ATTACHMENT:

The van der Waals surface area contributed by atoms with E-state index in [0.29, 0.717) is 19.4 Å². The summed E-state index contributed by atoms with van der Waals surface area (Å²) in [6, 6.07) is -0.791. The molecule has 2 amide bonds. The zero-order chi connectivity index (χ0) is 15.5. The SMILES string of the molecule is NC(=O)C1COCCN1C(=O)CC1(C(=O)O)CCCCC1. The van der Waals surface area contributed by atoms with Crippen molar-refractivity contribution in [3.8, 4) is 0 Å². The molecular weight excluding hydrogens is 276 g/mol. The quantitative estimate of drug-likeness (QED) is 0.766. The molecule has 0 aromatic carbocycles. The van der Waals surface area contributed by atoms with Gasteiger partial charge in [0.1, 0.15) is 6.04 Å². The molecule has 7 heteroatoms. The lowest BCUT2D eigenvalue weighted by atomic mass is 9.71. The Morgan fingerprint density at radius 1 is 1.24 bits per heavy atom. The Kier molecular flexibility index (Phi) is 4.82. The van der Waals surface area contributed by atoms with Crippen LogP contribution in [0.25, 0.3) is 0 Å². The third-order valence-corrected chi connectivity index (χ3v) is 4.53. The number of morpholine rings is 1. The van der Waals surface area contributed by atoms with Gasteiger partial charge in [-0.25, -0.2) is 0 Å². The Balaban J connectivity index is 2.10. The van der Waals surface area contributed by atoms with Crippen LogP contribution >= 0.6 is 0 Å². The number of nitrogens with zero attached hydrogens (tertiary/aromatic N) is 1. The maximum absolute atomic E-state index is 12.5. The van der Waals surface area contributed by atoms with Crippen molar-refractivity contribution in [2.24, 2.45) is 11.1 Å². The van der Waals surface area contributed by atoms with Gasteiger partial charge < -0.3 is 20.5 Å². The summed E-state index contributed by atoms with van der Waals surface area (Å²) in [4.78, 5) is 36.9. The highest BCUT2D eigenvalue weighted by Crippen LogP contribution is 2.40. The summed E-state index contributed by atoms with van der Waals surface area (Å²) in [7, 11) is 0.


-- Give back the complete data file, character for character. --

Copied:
The van der Waals surface area contributed by atoms with E-state index in [0.29, 0.717) is 19.4 Å². The summed E-state index contributed by atoms with van der Waals surface area (Å²) in [6, 6.07) is -0.791. The molecule has 2 amide bonds. The zero-order chi connectivity index (χ0) is 15.5. The SMILES string of the molecule is NC(=O)C1COCCN1C(=O)CC1(C(=O)O)CCCCC1. The van der Waals surface area contributed by atoms with Crippen molar-refractivity contribution in [3.8, 4) is 0 Å². The molecular weight excluding hydrogens is 276 g/mol. The quantitative estimate of drug-likeness (QED) is 0.766. The molecule has 0 aromatic carbocycles. The van der Waals surface area contributed by atoms with Gasteiger partial charge in [0.1, 0.15) is 6.04 Å². The molecule has 7 heteroatoms. The lowest BCUT2D eigenvalue weighted by atomic mass is 9.71. The Morgan fingerprint density at radius 1 is 1.24 bits per heavy atom. The Kier molecular flexibility index (Phi) is 4.82. The van der Waals surface area contributed by atoms with Crippen LogP contribution in [0.25, 0.3) is 0 Å². The third-order valence-corrected chi connectivity index (χ3v) is 4.53. The number of morpholine rings is 1. The van der Waals surface area contributed by atoms with Gasteiger partial charge in [-0.25, -0.2) is 0 Å². The Balaban J connectivity index is 2.10. The van der Waals surface area contributed by atoms with Crippen LogP contribution >= 0.6 is 0 Å². The number of nitrogens with zero attached hydrogens (tertiary/aromatic N) is 1. The maximum absolute atomic E-state index is 12.5. The van der Waals surface area contributed by atoms with Crippen molar-refractivity contribution in [2.24, 2.45) is 11.1 Å². The van der Waals surface area contributed by atoms with Gasteiger partial charge < -0.3 is 20.5 Å². The summed E-state index contributed by atoms with van der Waals surface area (Å²) in [4.78, 5) is 36.9. The highest BCUT2D eigenvalue weighted by Crippen LogP contribution is 2.40. The summed E-state index contributed by atoms with van der Waals surface area (Å²) in [7, 11) is 0.